ROKIA TRAORE Biography
It all started with a sound inside Rokia Traore’s head. The most adventurous singer-songwriter in Africa knew that she wanted to create a new musical style that was « more modern, but still African, something more blues and rock than my folk guitar ». Then she heard an old Gretsch, the classic electric guitar so beloved by American rockabilly bands back in the Fifties and Sixties, and played by everyone from Chet Atkins to George Harrison. That was the sound she had been looking for, and it has helped to bring a fresh and startling new dimension to her exquisite and adventurous songs.
This may be an African album, but it sounds nothing like most ‘world music’ records, and has little in common with work of Rokia’s great Malian compatriots like Salif Keita or Oumou Sangare « who are amazing – but I’m not a Malian traditional singer ». It will appeal to blues fans, though it’s not just a blues album, and it will appeal to fans to sophisticated contemporary rock, though Rokia’s always thoughtful and intriguing lyrics are mostly sung in Bambara, one of the Malian languages, with just two in French. « I can’t say what style I am », she admitted. « But I just love music ».
The result is an album that constantly surprises. The only track not written by Rokia is a startling re-working of the Billie Holiday classic The Man I Love, which starts as a slow, bluesy track in which Rokia demonstrates her delicately brooding, intimate vocals (in English), and then speeds up to develop into an extraordinary African scat work-out. The backing includes both Gretsch guitar and the n’goni, the tiny, harsh-edged West African lute that has always been an integral part of her sound.
Elsewhere, many of the songs are built around laid-back, sturdy and slinky grooves, and Rokia sings with a new maturity, range and quiet confidence. The backing is often sparse, but always original, with sections where another classic guitar, the Silvertone, is matched against subtle percussion effects provided by human beat box and hip hop star, Sly Johnson, or where the n’goni is played alongside the Western classical harp.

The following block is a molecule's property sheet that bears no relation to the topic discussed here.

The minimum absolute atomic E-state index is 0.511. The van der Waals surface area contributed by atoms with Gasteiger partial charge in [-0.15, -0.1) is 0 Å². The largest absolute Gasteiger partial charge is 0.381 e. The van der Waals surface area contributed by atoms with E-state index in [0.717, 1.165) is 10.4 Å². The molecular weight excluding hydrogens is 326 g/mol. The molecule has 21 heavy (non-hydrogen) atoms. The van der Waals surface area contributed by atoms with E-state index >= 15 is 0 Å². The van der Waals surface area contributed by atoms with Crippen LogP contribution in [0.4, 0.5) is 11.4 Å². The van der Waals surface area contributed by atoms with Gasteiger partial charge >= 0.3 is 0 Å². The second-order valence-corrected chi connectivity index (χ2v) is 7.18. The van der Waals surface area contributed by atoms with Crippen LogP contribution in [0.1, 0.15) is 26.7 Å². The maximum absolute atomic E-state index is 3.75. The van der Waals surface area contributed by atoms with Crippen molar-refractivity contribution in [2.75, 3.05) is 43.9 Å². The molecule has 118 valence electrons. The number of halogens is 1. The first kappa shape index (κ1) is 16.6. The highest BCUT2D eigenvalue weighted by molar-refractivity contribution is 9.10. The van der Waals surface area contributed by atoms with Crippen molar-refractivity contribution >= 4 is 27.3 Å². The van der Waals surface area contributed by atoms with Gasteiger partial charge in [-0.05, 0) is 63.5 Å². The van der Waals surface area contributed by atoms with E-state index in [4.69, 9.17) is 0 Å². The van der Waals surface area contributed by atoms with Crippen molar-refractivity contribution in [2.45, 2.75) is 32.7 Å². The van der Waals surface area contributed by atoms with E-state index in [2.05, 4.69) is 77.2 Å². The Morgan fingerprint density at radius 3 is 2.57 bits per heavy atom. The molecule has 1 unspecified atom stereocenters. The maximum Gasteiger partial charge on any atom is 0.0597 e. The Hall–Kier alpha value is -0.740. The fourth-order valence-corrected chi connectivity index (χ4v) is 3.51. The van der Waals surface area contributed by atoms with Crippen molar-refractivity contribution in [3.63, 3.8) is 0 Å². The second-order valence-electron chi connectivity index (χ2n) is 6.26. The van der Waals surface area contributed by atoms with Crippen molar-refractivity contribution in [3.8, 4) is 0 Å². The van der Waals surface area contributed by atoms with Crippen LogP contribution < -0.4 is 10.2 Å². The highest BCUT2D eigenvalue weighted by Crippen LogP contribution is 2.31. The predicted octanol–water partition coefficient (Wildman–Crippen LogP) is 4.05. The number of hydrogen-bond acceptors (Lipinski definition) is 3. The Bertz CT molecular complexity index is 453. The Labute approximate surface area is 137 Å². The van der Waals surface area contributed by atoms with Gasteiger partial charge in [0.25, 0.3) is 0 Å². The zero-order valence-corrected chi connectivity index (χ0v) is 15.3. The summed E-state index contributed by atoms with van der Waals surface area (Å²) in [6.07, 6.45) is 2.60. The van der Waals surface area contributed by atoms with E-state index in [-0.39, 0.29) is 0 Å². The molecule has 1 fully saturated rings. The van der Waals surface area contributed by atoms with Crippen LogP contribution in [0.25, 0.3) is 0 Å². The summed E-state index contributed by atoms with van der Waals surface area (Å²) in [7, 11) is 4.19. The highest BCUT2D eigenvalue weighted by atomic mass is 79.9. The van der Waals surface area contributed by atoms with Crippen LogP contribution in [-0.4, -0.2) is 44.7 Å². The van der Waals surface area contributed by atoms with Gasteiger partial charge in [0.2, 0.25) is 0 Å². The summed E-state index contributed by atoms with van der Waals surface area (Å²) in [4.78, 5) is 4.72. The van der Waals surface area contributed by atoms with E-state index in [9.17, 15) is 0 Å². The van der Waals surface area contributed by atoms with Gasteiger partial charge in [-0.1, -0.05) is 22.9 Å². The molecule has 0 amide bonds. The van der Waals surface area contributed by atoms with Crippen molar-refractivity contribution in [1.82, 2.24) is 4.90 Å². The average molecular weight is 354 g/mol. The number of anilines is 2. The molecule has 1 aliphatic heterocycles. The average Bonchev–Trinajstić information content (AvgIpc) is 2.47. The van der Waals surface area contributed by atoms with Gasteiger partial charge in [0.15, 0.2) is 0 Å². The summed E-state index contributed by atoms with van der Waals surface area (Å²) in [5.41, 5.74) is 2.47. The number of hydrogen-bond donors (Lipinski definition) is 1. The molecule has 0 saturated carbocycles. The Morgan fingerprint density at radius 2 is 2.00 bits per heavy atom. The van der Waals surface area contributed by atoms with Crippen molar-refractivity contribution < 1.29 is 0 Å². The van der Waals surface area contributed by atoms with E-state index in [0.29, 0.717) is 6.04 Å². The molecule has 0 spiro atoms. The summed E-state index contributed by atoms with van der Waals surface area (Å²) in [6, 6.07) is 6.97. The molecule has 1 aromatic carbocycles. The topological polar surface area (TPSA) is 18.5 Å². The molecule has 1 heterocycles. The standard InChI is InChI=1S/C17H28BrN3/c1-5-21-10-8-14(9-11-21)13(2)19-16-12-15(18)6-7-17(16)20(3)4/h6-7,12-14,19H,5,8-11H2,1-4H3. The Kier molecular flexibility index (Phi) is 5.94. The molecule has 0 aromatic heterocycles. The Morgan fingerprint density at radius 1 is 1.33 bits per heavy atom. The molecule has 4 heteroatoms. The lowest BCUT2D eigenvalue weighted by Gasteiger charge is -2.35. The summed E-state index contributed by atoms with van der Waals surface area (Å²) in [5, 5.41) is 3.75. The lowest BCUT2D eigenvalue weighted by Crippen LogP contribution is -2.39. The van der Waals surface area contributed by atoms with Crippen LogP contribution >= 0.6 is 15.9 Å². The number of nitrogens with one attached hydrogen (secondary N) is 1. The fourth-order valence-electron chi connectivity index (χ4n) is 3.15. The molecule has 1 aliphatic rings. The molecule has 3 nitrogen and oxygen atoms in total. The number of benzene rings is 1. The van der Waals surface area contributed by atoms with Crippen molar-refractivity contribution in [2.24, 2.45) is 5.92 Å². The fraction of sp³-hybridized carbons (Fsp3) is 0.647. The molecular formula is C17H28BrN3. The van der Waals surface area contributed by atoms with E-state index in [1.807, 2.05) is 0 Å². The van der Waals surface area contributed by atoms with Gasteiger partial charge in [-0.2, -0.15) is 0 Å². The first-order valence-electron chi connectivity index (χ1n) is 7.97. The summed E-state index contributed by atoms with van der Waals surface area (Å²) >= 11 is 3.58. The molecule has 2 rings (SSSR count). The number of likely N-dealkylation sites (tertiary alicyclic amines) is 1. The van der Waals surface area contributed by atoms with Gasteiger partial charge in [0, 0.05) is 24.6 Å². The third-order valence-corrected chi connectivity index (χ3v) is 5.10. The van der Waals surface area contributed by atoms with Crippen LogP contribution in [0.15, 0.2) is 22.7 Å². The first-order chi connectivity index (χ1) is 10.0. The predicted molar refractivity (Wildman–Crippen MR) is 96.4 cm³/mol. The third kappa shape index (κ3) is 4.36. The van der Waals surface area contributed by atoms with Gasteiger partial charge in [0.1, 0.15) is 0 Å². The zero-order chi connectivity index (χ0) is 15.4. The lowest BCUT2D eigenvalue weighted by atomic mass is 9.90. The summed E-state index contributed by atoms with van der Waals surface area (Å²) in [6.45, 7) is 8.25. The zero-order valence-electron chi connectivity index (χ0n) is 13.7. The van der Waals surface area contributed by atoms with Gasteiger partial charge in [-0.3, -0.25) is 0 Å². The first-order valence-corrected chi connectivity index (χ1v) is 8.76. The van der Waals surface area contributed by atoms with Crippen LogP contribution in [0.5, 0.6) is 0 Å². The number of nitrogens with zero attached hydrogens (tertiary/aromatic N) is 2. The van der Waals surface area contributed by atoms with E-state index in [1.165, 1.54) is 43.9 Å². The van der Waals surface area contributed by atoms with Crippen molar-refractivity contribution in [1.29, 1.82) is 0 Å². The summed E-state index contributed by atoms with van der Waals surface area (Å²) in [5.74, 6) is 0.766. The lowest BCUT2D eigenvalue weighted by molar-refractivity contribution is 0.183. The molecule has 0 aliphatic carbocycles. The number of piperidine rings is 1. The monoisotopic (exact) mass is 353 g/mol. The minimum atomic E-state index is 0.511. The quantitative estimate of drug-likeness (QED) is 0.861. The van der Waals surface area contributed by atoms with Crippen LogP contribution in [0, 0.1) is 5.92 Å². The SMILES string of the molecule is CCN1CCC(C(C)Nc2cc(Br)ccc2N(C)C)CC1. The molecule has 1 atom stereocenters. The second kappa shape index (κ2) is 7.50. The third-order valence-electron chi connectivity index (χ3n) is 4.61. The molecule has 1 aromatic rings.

Rokia has made dramatic changes to her music, for she no longer uses the African xylophone, the balafon, and has brought in a Western rhythm section, as well as a European production team (the recordings were mixed by Phill Brown, who has worked with Robert Plant, Robert Palmer and Bob Marley). But Rokia insists this is still an African album « because music depends on the person making it, and I am an African. But I’m from a new generation, with a new way of seeing Africa and our music ». Always known for her outspoken lyrics, she tackles the problem of illegal immigration from Africa to Europe in the compelling Tounka, and reminds Malians that they should be proud of the glories of their past, in the intimate but gloriously stirring, guitar-backed Dounia. Then, in complete contrast, there’s the personal and rhythmic Zen, a song about having the courage to do nothing, the dark-edged, mature and thoughtful Dianfa, or the infectiously cheerful and rhythmic Yorodjan, written in praise of African street parties.
It’s an album that will win Rokia yet more supporters, and raise a few eyebrows, but this dramatic change in musical direction is quite in keeping with her always adventurous career. The daughter of a Malian diplomat who was posted to the USA, Europe and the Middle East, she studied in Brussels and worked in a rap band, before deciding to go back to Mali to create the music she wanted, which was to be « not pop, not jazz, not classical but something contemporary with traditional instruments ». It wasn’t easy.
She survived by washing dishes, cooking in a restaurant and working as a housekeeper, as she tried to find musicians who would go along with her ideas of writing new songs that would be backed by her own acoustic guitar, the n’goni and the balafon. When she did become a success, it was not in Mali but back in Europe, where she was hailed as the ‘African Discovery of 1997′ after performing at the Anglouleme Festival in France. Recording contracts and international tours would follow, as Rokia continued to develop her musical ideas, delight audiences around the world and upset the more conservative world music devotees.
Her last album Bowmboi, released in 2003, included experimental collaborations with the American string ensemble, the Kronos Quartet, while in 2005 she was invited to join a star cast that included Fontella Bass and Dianne Reeves in touring the US with the Billie and Me project, celebrating the life of Billie Holiday. It was here that she first sang The Man I Love, in a powerful duet with Reeves.
That song would be revived once again last year, when Rokia was involved in another experimental project, writing and performing a new work for the New Crowned Hope festival that was staged by the maverick director Peter Sellars, with shows in both Vienna and London to celebrate the 250th anniversary of Mozart’s birthday. She responded, in typically brave fashion, by transforming the whole idea by presenting a work in which Mozart was born as a griot, a hereditary musician, back in the time of the great Thirteenth century ruler Soundiata Keita, whose Mande empire was centred in what is now Mali.
The music involved anything from West African instruments to guitar and bass, violin and clarinet.
Now, at last, there’s a new album that marks the latest stage in a career that has transformed Western conceptions of African music. « I wanted a new beginning », Rokia explained. « As if I was someone just starting their career. I love new experiments and trying to do things differently. I wanted to take that Gretsch sound and do everything in a different way ».